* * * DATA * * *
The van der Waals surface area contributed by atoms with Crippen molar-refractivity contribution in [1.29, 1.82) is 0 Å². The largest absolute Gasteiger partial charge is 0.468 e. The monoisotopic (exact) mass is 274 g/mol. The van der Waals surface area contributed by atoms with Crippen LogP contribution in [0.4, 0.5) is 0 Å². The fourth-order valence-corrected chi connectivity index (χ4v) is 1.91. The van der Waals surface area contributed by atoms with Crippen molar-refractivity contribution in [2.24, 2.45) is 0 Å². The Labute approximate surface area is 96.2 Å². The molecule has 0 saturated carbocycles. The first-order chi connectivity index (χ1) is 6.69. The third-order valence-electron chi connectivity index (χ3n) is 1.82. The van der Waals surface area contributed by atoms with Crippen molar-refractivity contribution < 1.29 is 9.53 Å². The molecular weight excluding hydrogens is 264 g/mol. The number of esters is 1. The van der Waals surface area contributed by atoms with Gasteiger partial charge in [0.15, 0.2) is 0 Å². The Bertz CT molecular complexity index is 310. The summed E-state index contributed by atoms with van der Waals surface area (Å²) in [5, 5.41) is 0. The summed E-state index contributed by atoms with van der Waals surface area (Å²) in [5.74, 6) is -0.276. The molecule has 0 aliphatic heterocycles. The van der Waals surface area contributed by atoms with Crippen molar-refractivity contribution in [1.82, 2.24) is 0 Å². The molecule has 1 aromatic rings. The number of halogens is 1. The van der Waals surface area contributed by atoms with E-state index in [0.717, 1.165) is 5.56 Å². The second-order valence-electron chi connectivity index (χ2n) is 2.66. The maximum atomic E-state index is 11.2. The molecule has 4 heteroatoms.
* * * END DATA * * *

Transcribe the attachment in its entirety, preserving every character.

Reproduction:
The van der Waals surface area contributed by atoms with Crippen molar-refractivity contribution in [1.29, 1.82) is 0 Å². The largest absolute Gasteiger partial charge is 0.468 e. The monoisotopic (exact) mass is 274 g/mol. The van der Waals surface area contributed by atoms with Crippen LogP contribution in [0.4, 0.5) is 0 Å². The fourth-order valence-corrected chi connectivity index (χ4v) is 1.91. The van der Waals surface area contributed by atoms with Crippen molar-refractivity contribution in [2.24, 2.45) is 0 Å². The Labute approximate surface area is 96.2 Å². The molecule has 0 saturated carbocycles. The first-order chi connectivity index (χ1) is 6.69. The third-order valence-electron chi connectivity index (χ3n) is 1.82. The van der Waals surface area contributed by atoms with Crippen molar-refractivity contribution < 1.29 is 9.53 Å². The molecular weight excluding hydrogens is 264 g/mol. The number of esters is 1. The van der Waals surface area contributed by atoms with Gasteiger partial charge in [0.15, 0.2) is 0 Å². The Bertz CT molecular complexity index is 310. The summed E-state index contributed by atoms with van der Waals surface area (Å²) in [5, 5.41) is 0. The summed E-state index contributed by atoms with van der Waals surface area (Å²) in [5.74, 6) is -0.276. The molecule has 0 aliphatic heterocycles. The van der Waals surface area contributed by atoms with Crippen molar-refractivity contribution in [1.82, 2.24) is 0 Å². The molecule has 1 aromatic rings. The number of halogens is 1. The van der Waals surface area contributed by atoms with E-state index in [0.717, 1.165) is 5.56 Å². The second-order valence-electron chi connectivity index (χ2n) is 2.66. The maximum atomic E-state index is 11.2. The molecule has 4 heteroatoms.